The following article was found in the November, 1986 issue of Dispossessions: A Science-Fiction Fanzine.
Science fiction imagines the future and is called escapist. That’s fine. Sometimes escape is good. Here in 1986, some of us wish we could escape to a 21st-century free of the shadow of the Reagan/Bush regime. Still, escapism can only take you so far. Shattered, a new novel by Jonathan Allen and Amie Parnes, suggests the distant year 2016 will have its own problems.
Nominally a story of cyberpunk espionage, the book takes the form of a futuristic campaign memoir, like a more gossipy version of Theodore H. White’s Making of the President books. It has a modish cynicism that’s alien to White, more along the lines of Joe McGinniss’ Selling of the President, and is the more believable for it. That’s mixed with science fictional ideas out of William Gibson or Bruce Sterling to get the story of a presidential campaign shaped by computer hacking, electronic mail, and a worldwide computer network that’s reshaped the media landscape.
Cyberpunk meets civics class, then, and the result’s weirdly mixed. It follows the Democratic candidate in the 2016 election, a woman named Hillary Clinton, as she decides to run, stumbles through the primaries, and is defeated by her Republican opponent. That’s not giving away the ending; the authors tell us the result up front, and the entire book is cast as a long post-mortem of a failed campaign. Shattered gives up a chance at novelistic suspense for the sake of accurately recreating the feel of political journalism, and though that’s fair enough, I wish the prose had been more distinctive. It’s too bad the writers hadn’t gone far enough to imagine a book written by someone with more of a knack for language, or even a point-of-view—a futuristic equivalent of a firebrand like Christopher Hitchens, say. In 2016, Hitchens would only be 67, and the campaign outlined in Shattered would give him plenty of grist for his mills.
He’s not mentioned at all, in fact, but otherwise Shattered doesn’t hesitate to use real people. Hillary Clinton is in fact the wife of the current governor of Arkansas, Bill Clinton, whom the book imagines winning two terms as president in the 1990s. Shattered suggests that he’ll be preceded by Vice President George Bush, but thankfully makes us suffer only for one term. Clinton will be succeeded by a junior Bush for eight years before a black president named Barack Obama takes over; paradoxically, Obama’s a popular politician who doesn’t set a foot wrong, but doesn’t bequeath a legacy of fervent supporters to his would-be Democratic successor.
Clinton’s primary opponent is the current mayor of Burlington, Bernie Sanders, here cast as a quixotic left-wing populist that contrasts with Clinton’s canny centrism. Sanders loses, setting up Clinton for her own defeat at the hands of real-life New York real estate tycoon Donald Trump—and how the authors got away with using his name I’ll never know. Maybe in the event of a lawsuit they hope to claim the protection of satire, or maybe they’ve struck some kind of deal with Trump. If the book’s to be believed, Trump will do anything for attention. As the story goes on he becomes progressively more odious, starting as a racist and ending as a rapist, or very nearly; there’s much discussion of an obscene audio recording of Trump making crude remarks without giving full details of what he said, making Shattered at once prim and salacious.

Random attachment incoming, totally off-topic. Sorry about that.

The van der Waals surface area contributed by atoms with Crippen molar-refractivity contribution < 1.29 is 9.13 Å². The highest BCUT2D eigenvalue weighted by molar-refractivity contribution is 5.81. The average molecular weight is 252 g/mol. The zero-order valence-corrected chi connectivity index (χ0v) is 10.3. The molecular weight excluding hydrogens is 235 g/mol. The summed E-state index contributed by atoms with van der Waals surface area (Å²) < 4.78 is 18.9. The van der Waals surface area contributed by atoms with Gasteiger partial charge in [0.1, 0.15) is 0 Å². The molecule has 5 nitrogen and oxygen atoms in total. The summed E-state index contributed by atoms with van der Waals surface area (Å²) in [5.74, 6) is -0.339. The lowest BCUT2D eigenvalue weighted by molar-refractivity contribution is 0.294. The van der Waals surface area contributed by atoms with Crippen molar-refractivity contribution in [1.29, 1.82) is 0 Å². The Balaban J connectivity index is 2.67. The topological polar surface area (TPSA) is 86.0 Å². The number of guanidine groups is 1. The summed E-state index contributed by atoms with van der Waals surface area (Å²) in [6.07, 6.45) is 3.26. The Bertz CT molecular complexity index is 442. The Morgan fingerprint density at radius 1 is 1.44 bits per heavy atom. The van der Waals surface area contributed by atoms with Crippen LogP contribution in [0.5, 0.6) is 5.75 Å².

It’s all fair enough as over-the-top satire, but impossible to take seriously. Can anyone imagine rural Republicans rallying around a cynical New York real estate developer? The authors make a weak claim that evangelical conservatives support Trump in his campaign because they’re offended by him without being personally affected by his nastiness. That’s a liberal caricature of the worst kind of unprincipled conservative, surely. But it’s not all. The writers add a sub-plot near the end about pro-Trump computer hackers meddling in the election at the command of Russia, which is apparently no longer communist but fascist. This should’ve been expanded on or eliminated; as it is, it’s impossible to accept as more than cheap irony.
That may be the cost of the cynicism driving the book. There’s a strong and useful sense here of the corrosive nature of politics, where even allies plot against each other, and where the better candidate, Clinton, makes compromises and sacrifices ideals in vain. Of course there’s a healthy mistrust of the American electorate, supposedly so foolish that they’d even elect a man like Trump. But there’s also a uniquely science-fictional cynicism; if electronic communications has turned up in science fiction in any number of ways, I don’t remember seeing a book that imagines using computers to send sexualised text messages (“sexting”)—much less including that as a plot point on which a national election turns.